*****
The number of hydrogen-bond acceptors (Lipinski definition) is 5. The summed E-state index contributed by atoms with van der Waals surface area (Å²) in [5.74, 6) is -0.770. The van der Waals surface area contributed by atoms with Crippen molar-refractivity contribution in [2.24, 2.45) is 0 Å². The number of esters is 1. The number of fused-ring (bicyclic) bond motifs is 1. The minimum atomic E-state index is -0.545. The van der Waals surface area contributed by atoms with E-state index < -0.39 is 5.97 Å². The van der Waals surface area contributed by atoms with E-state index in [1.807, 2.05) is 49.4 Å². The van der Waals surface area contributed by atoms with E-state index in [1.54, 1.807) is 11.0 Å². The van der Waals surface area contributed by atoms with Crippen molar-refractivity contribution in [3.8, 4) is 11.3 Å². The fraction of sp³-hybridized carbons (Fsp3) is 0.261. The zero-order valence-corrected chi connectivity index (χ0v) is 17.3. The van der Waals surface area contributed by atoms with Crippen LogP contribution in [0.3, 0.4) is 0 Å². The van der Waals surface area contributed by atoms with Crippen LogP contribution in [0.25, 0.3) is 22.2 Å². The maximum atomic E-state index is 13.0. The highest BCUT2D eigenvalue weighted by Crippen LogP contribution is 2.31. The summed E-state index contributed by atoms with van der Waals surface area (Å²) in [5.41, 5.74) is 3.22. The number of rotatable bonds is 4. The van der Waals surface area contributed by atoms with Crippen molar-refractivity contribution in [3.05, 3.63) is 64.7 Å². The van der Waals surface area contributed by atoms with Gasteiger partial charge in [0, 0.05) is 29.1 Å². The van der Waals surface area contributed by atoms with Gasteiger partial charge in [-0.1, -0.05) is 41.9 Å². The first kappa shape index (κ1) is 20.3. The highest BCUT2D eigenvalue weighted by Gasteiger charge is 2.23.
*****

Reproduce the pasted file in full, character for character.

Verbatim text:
The number of hydrogen-bond acceptors (Lipinski definition) is 5. The summed E-state index contributed by atoms with van der Waals surface area (Å²) in [5.74, 6) is -0.770. The van der Waals surface area contributed by atoms with Crippen molar-refractivity contribution in [2.24, 2.45) is 0 Å². The number of esters is 1. The number of fused-ring (bicyclic) bond motifs is 1. The minimum atomic E-state index is -0.545. The van der Waals surface area contributed by atoms with E-state index < -0.39 is 5.97 Å². The van der Waals surface area contributed by atoms with E-state index in [1.807, 2.05) is 49.4 Å². The van der Waals surface area contributed by atoms with E-state index in [1.54, 1.807) is 11.0 Å². The van der Waals surface area contributed by atoms with Crippen molar-refractivity contribution in [3.8, 4) is 11.3 Å². The fraction of sp³-hybridized carbons (Fsp3) is 0.261. The zero-order valence-corrected chi connectivity index (χ0v) is 17.3. The van der Waals surface area contributed by atoms with Crippen LogP contribution in [0.3, 0.4) is 0 Å². The van der Waals surface area contributed by atoms with Crippen LogP contribution in [0.25, 0.3) is 22.2 Å². The maximum atomic E-state index is 13.0. The highest BCUT2D eigenvalue weighted by Crippen LogP contribution is 2.31. The summed E-state index contributed by atoms with van der Waals surface area (Å²) in [5.41, 5.74) is 3.22. The number of rotatable bonds is 4. The van der Waals surface area contributed by atoms with Crippen molar-refractivity contribution in [3.05, 3.63) is 64.7 Å². The van der Waals surface area contributed by atoms with Gasteiger partial charge in [0, 0.05) is 29.1 Å². The van der Waals surface area contributed by atoms with Gasteiger partial charge in [-0.1, -0.05) is 41.9 Å². The first kappa shape index (κ1) is 20.3. The highest BCUT2D eigenvalue weighted by Gasteiger charge is 2.23.